Josef Schulz photographs the fronts of shopping malls, and assembles them to form extended, deserted panoramas. There is a sociological background to his series: the changes Western Europe’s urban environment is undergoing.
With the growing concentration of commerce and business, the familiar mix of public and private spaces in the inner-city areas is increasingly becoming distorted. Retailers as well as small and larger businesses are being squeezed out. And large, commercial centers spring up on the outskirts, where customers can intensely pursue their shopping needs “under a single roof”. Josef Schulz observed this development most clearly in France.
Shopping mall architecture does not try and mislead the viewer; it is functional, simple and modest. Façade design is influenced by the principles driving the modern world of products. Eye-catching surfaces compensate for the uniformity of industrially-produced goods: logos suggest quality, lettering that is visible from afar indicates the sender and depicts advertising messages, while striking, elementary colors are to tempt people into consuming.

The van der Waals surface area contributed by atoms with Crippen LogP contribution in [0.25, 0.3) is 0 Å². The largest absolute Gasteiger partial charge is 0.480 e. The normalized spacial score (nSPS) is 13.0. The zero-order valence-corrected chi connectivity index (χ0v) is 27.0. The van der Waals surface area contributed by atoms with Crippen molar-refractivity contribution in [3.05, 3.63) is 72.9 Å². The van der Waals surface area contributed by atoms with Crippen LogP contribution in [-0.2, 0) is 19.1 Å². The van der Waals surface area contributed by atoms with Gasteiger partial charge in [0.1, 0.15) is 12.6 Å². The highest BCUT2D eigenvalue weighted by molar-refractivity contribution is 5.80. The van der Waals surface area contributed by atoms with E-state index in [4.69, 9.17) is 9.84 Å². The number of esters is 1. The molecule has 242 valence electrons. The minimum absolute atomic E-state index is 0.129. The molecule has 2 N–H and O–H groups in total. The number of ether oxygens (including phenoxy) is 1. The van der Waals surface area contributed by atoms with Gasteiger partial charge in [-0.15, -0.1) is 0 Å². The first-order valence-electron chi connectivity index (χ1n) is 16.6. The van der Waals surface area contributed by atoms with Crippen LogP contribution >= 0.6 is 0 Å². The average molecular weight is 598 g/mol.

Josef Schulz creates his panoramas from twenty to thirty single shots. He does not attempt to conceal the breaks in perspective this produces. “Not what you would call attractive buildings,” he comments. But his intention was not to document the current state of commercial architecture at the start of the 21st century. Instead, he wished to turn motifs that had not been used till then into subjects worthy of being photographed. His panoramas idealize reality: they develop an aesthetic that obeys its own laws.
born in Bischofsburg, Poland
studied applied economics
studied at the Kunstakademie Düsseldorf under Prof. Bernd Becher
studied at the Kunstakademie Düsseldorf under Prof. Thomas Ruff, master student
award of the db architekturbild 2001 Competition
awarded European Photographer of Architecture 2001
scholarship of the Stiftung Kunst und Kultur des Landes Nordrhein-Westfalen
lives in Düsseldorf, Germany